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Apple awarded patent for iPhone 3G, 3GS design

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By Charles Starrett

Contributing Editor
Published: Tuesday, May 4, 2010
News Categories: Apple, iPhone

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Apple has been awarded a U.S. patent for the ornamental design of the iPhone 3G and iPhone 3GS. Filed on June 5, 2008, patent number D615,083 lists both Apple CEO Steve Jobs and senior vice president of Industrial Design Jonathan Ive as inventors. Possible examples for the “electronic device” are listed as a “computer, a portable or hand-held electronic device, media player (e.g., music, video and/or game player), media storage device, a personal digital assistant, a communication device (e.g., cellular phone), and/or the like.” [via GoRumors]

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Comments

1

How is it possible to patent a shape? Has the US Patent Office gone completely nuts? Is this some kind of competition with the SEC?

Posted by Skyan on May 4, 2010 at 3:03 PM (PDT)

2

The patent covers the whole design… it doesn’t mean a “rectangle with a touch screen”. It means a device of this exact shape, this exact size, with buttons of this exact shape and size in exactly this location, etc.

Posted by Chad on May 4, 2010 at 4:06 PM (PDT)

3

I’ll add that they do this to prevent “clones” from being sold in the First World that would be nearly physically identical.

Posted by Chad on May 4, 2010 at 4:09 PM (PDT)

4

Read the patent summary.

“The broken lines show portions of the electronic device which form no part of the claimed design. The shade lines in the Figures show contour and not surface ornamentation.”

“More generally, the invention pertains to an ornamental design for an article of manufacture. In one embodiment, as claimed herein, the article of manufacture is an electronic device.”

Look at the images above. It would appear they have patented a rectangular device with a touch screen.

Posted by Joe on May 5, 2010 at 3:26 AM (PDT)

5

Ok, its a contoured rectangle with a touchscreen.

Must have taken quite some investment to come up with that idea. Certainly is not ‘obvious’ to a person skilled in the art.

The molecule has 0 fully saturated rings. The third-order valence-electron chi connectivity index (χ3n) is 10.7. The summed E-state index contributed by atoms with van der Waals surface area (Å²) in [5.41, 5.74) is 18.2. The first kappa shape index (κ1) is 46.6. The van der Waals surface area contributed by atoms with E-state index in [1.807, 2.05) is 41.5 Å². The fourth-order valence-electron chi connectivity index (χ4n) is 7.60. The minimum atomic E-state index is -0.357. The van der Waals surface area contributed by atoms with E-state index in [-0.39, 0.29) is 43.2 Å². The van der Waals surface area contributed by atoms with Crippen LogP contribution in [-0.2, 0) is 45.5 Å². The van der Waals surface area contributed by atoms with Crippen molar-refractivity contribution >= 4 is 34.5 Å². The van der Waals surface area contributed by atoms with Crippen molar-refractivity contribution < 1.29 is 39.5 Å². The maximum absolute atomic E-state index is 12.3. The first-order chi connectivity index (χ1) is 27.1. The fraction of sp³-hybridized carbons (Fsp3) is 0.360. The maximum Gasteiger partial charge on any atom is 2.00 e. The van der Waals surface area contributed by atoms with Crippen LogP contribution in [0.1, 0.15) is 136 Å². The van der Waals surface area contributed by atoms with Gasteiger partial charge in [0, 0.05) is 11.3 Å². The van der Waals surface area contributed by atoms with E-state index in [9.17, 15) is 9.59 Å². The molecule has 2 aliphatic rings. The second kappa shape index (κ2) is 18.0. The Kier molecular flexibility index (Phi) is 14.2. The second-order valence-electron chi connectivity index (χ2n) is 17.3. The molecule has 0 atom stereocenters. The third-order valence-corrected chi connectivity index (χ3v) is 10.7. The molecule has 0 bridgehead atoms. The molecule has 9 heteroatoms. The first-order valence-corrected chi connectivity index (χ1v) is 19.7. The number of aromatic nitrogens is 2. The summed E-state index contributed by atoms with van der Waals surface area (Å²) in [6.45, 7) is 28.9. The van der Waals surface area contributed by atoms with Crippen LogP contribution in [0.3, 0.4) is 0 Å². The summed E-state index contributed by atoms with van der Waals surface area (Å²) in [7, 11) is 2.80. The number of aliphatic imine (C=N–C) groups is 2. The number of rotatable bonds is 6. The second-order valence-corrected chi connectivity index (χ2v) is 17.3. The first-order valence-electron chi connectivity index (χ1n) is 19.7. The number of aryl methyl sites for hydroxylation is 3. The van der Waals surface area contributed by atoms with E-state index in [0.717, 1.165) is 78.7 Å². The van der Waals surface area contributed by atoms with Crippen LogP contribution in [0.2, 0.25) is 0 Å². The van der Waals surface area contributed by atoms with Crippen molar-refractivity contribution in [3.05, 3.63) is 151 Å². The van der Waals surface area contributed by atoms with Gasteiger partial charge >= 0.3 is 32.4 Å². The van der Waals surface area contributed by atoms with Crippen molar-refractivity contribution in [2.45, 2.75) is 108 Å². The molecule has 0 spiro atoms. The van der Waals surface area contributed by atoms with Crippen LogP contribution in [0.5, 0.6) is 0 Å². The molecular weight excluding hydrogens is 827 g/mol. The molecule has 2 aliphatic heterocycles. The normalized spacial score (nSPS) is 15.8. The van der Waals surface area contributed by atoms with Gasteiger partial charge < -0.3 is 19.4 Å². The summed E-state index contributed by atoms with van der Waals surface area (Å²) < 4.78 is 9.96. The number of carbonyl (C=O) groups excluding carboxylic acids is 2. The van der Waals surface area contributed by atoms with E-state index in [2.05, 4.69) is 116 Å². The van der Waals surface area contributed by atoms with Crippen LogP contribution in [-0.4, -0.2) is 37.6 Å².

Posted by Joe on May 5, 2010 at 3:27 AM (PDT)

6

I’ll add that this is done to abuse the patent system for the purpose of bullying any possible competition.

Posted by Joe on May 5, 2010 at 3:30 AM (PDT)

7

Actually it does not even have to have a touchscreen or even be an electronic device. They have patented a thing of this shape.

Posted by Joe on May 5, 2010 at 4:43 AM (PDT)

8

I’m really starting to miss the good old days of Apple “Computer” Inc., as opposed to today’s Apple Inc.

I suppose Steve Jobs is still hurting from losing the lawsuit against MS (and Xerox) over GUI that he is determined not to let a single thing leave 1 Infinite Loop without a ® (registered trademark) and a U.S. Patent number after it (and, of course, his name on it as “inventor”—I’m sure Woz laughs every time he sees that!).

Posted by JonnyOneNote on May 5, 2010 at 8:08 AM (PDT)

9

I guess the real question is “Why wouldn’t you patent your design?”. If I designed a device and did not want other companies to copy my product, I would certainly patent it. Why is Apple a bad guy for protecting their interests? They R&D’d it. They dedicated the time, money and resources to produce it. They have every right to apply for a patent on it. If the patent office feels it is too broad, they can reject it. They basically gave them a picture of the existing iPhone and said we claim this design in it’s entirety. Not a “rectangle with a touch screen”.